This one is still open to traffic, although one way westbound. A new bridge was completed 50 feet away in 1992 to handle modern traffic volumes.

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Photography, Preservation, Road Trips

single frame: The Rainbow Bridge on Route 66 in Kansas

A Marsh Rainbow Arch bridge on Route 66 in Kansas.

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Canadian River Bridge

38 spans on Route 66
Canon PowerShot S95
2013

This wonderful bridge is on old Route 66 in Canadian County, Oklahoma. At 3,944.3 feet, its 38 Camelback Pratt pony trusses undulate mesermisingly as you drive through.

This bridge’s future is uncertain. As I wrote here, this 1933 bridge didn’t fare well at its last inspection and officials recommend it be replaced. This isn’t like many other old Route 66 bridges, on some long ago alignment carrying only local traffic. This bridge is still part of the US highway system, carrying US 281 over the South Canadian River. While I stood here to make this photo, many semis whizzed by me.

Options on the table include building a new bridge nearby to carry US 281 and leaving this one in place for Route 66 drivers to continue to enjoy. I hope that option wins.

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Photography, Preservation, Road Trips

single frame: 38 spans on Route 66

This famous Route 66 bridge is endangered.

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Route 66 Marker

You’ll find this “Route 66 Historic Route Begins” sign on Adams St. at Wabash Ave. in Chicago — one block away from where the route actually begins, at Michigan Ave.

A smaller, standard brown Historic Route sign marking Route 66’s actual beginning is bolted to a pole right at Adams and Michigan. I thought I had a photograph of it, but alas. This page has several. The official End Route 66 sign is one block away, on Jackson Blvd., as Adams is one way west and Jackson is one way east.

Road Trips

Sort of the beginning of Route 66

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Road Trips

Turkey tracks

On this Thanksgiving Day, enjoy these photos of the famous Route 66 turkey tracks. When Illinois paved what would become Route 66 in concrete, a turkey walked into the still-wet road and left his mark for the ages. They’re in Illinois, on an old alignment of what is now State Route 4 north of Carlinville. Click here to see the location on Google Maps!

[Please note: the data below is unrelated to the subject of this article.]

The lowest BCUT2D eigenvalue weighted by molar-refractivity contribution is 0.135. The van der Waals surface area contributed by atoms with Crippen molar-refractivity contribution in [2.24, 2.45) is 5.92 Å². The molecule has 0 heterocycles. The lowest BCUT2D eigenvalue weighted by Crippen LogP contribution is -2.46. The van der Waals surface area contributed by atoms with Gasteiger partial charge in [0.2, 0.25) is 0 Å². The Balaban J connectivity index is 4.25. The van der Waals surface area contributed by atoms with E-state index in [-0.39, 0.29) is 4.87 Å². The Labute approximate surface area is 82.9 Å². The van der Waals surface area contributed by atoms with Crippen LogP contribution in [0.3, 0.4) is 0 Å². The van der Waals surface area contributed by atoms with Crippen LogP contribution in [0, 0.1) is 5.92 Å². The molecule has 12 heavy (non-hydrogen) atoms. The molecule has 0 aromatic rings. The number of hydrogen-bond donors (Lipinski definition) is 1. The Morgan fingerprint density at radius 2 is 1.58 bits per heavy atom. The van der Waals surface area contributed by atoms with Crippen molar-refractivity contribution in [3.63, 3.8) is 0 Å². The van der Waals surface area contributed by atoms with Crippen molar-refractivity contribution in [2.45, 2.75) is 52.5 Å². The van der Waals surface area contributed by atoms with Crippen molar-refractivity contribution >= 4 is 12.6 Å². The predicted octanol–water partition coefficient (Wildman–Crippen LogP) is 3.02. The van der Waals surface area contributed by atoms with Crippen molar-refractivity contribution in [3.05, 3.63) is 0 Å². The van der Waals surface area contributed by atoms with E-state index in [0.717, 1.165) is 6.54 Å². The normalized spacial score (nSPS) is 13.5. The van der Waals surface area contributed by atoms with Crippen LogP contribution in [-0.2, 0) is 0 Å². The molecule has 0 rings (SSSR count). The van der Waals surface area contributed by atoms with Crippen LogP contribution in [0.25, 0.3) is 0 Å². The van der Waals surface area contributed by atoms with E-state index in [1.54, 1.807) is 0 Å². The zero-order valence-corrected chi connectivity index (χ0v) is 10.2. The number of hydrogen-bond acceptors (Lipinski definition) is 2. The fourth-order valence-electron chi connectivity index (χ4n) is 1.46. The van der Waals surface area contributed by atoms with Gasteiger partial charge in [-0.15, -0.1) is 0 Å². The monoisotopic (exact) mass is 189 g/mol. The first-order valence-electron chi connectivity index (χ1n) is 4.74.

Turkey Tracks

Turkey Tracks

Turkey Tracks

Turkey Tracks

From our 2013 Spring Break trip along Route 66.

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Preservation, Road Trips

Endangered: The 38-span William H. Murray Bridge on Route 66 in Oklahoma

Canadian River Bridge

It is perhaps the most iconic bridge on all of Route 66, this yellow pony-truss bridge of an incredible 38 spans. Known by three names — the William H. Murray Bridge, the Bridgeport Bridge, and the Pony Bridge — it was built in 1933 to span the South Canadian River, 21 miles west of El Reno, Oklahoma. And it’s in trouble.

At its last inspection, this bridge rated 34.9 out of 100, earning it the “Structurally Deficient” label and a recommendation the bridge be replaced. I am sure it doesn’t help at all that this bridge carries US 281 and so needs to stand up to heavy trucks and high volume, and is only 24 feet wide, considerably narrower than the modern standard for highway bridges.

Canadian River Bridge

It’s been in danger of being replaced for some time, actually. According to Bridgehunter.com, it was scheduled for replacement in 2015.

Yet it still stands, and is not entirely without hope. It is part of a segment of Route 66 listed on the National Register of Historic Places, and the bridge itself is eligible for nomination to the NRHP. And now the preservationists are involved: Preservation Oklahoma features the bridge in its 2016 Endangered Places list.

Canadian River Bridge

Driving this bridge was a highlight of the Route 66 tour I took with my sons in 2013. At 3,944.3 feet — that’s nearly three quarters of a mile — the spans just kept on coming. They were mesmerizing, almost hypnotizing, as they undulated past.

Here’s hoping that this bridge has a long and happy life ahead of it. The Oklahoma Department of Transportation is studying several proposals for the US 281 crossing of the South Canadian River, and all of them involve either restoring this bridge or building a new one while leaving this one in place. Unfortunately, one alternative not off the table is to do nothing. Given the bridge’s current state, this might be why Preservation Oklahoma considers it endangered.

Every answer but “do nothing” takes money, of course. Here’s hoping Oklahoma can make enough money appear to keep this bridge open for generations to come.